Page:Popular Science Monthly Volume 10.djvu/727

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stance. If then, as would be the case, it should fall into the sun, this heat would be increased by the fall four-hundred-fold. Now, it makes no difference in the aggregate evolution of heat whether this cessation of motion is sudden or gradual; and if we can find in Nature any agencies tending to retard the revolutions of the planetary bodies, they must inevitably sooner or later fall into the sun. In such a case it can hardly be doubted that we have found a cause sufficient to produce again the disintegration and diffusion of matter.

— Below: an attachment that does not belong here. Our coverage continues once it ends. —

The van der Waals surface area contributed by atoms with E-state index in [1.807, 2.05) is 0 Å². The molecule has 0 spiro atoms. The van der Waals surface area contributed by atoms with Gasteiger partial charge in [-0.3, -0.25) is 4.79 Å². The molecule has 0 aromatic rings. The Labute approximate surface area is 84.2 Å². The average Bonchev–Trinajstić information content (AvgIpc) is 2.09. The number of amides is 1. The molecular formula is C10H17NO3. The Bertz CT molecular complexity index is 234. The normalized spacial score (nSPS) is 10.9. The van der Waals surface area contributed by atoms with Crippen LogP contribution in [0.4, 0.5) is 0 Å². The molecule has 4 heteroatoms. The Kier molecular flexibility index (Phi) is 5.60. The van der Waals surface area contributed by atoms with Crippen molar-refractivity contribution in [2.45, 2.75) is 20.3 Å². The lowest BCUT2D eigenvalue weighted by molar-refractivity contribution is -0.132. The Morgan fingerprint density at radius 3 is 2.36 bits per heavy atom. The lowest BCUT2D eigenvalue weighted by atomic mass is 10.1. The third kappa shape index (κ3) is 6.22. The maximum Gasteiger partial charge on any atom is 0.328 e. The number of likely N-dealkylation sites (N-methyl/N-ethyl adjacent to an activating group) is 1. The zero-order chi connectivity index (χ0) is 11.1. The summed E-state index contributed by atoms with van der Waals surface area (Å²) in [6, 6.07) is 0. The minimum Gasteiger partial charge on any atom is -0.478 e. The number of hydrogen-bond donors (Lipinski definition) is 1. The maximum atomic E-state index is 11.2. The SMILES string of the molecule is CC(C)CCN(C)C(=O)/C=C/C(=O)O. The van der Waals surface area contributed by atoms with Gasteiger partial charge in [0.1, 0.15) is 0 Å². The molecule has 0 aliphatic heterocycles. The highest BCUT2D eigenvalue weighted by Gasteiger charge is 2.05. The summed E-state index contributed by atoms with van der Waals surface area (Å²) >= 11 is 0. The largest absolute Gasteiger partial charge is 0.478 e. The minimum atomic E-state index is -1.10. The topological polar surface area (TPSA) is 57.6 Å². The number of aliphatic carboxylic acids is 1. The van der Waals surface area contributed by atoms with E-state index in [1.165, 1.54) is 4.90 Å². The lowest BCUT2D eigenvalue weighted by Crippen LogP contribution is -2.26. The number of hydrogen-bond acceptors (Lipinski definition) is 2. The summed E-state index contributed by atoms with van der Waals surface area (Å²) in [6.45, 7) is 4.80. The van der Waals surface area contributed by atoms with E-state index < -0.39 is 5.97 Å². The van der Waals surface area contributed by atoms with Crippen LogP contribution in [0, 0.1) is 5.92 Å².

The wave-theory of light and radiant heat presupposes the existence of an ethereal medium pervading all space. It must be a medium of material atoms held in equipoise by a balance of forces, for it is evident there could be no wave-motion unless there was something to move, and something, too, having the attributes of matter in a state of extreme mobility or fluidity. There is no other conceivable way by which light could reach us from the sun and stars except through this all-pervading form of matter. And if there is a material medium, of whatsoever exceeding tenuity it may be, still it must pre sent something of resistance to everything passing through it. It resists the passage of light eight minutes in 90,000,000 miles, thus proving its materiality by its resistance to force, which is one of the definitions of matter. If one could conceive of any force passing through an absolute vacuum, it could only be conceived of as passing instantaneously—there is absolutely nothing to detain it. Again, heat and its allied forces are only effects, and the subject is and can be only matter. There is no physical truth better established than that the forces can exist only where matter is in some form. It is not essential that this form of matter be subject to the ordinary laws of gravitation. The probability is, that it differs entirely from anything that we have experience of. It would seem that the atoms composing the ether of space, instead of attracting each other like those of ordinary matter, must repel each other. At least this supposition would account for what there is remarkable in connection with the ethereal medium. But, whatever theories we may adopt in regard to it, this is certainly true, that the revolutions of the heavenly bodies must be continually opening passages through it, and that a certain part of the force of those revolutions must be expended in pushing it aside. The centrifugal force is thus lessened, and the bodies are drawn nearer to the sun. In consequence, the periods of their revolutions are shortened. This has not as yet become noticeable in the case of the planets, from the fact that the slow contraction of their bulk by the loss of internal heat through volcanoes, thermal springs, and other sources, has the contrary effect of increasing the velocity of revolution, and thus counterbalancing the retardation of friction. The fact that the two effects are thus nearly counterbalanced proves the retardation, for otherwise we know that the acceleration would be observable. In the case, however, of the light cometary bodies, it has been shown that they suf-